New Zealand - Smart Grids and Smart Cities need Smart Meters

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Last updated: 16 Nov 2010 Update History

Report Status: Archived

Report Pages: 6

Analyst: Stephen McNamara

Telecom Investment Research Note

Synopsis

Energy usage is a limited resource that needs to be managed for the long-term benefit of consumers, the power companies and the planet. Energy companies commenced the smarter use of the resource back in the late nineteenth century when power line communications was used to send low level telecoms signals out to activate or deactivate devices along the electricity grid.

Then as this technology was further developed over the last century and into the 1940s and 1950s, New Zealand commenced using ‘ripple control’ to cut peak-demand services by using off-peak usage to heat water systems. This simple method was able to defer infrastructure costs – likewise smart cities, smart meters and smart grids will be able to defer large infrastructure costs while at the same time making the energy grid more efficient.

By the late 1990s time-of-use meters came into play which allowed energy companies to capture electricity usage in 30-minute intervals. This enabled differential pricing by time-of-day and enabled utilities to discourage certain types of ‘non-time-critical’ use during periods of high demand by charging a premium time-based cost to electricity usage. Reducing peaks had an impact on electricity generation costs – alleviating the need for new power plants and cutting down on damaging greenhouse emissions. But still further progress is needed as electricity usage continually increases.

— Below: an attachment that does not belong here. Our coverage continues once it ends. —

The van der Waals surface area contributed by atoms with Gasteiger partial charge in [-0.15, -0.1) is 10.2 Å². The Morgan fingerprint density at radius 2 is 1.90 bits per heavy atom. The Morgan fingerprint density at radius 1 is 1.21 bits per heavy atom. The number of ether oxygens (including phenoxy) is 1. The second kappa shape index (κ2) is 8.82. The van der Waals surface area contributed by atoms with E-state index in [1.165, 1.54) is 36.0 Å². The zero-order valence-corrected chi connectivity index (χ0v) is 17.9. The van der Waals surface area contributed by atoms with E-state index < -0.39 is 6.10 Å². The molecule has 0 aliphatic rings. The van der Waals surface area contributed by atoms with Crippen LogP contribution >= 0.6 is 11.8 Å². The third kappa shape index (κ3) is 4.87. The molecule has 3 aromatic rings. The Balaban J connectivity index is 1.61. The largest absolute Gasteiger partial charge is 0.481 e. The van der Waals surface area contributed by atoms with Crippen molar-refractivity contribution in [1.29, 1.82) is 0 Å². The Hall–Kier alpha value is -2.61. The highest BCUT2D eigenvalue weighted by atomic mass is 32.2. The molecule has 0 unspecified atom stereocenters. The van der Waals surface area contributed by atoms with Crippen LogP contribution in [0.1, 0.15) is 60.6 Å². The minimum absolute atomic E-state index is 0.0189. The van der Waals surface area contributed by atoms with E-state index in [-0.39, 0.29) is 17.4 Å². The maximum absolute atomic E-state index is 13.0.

In this report we look at progress from the time-of-use metering (dumb meters) to smart meters using real-time pricing which will allow smart houses to become part of a smart city that uses smart meters feeding into the smart grid. With adequate planning by government and industry, the smart grids that are needed to manage the smart process will drive down CO2 emissions and further increase the economy’s reliance on non-renewable fossil fuels.

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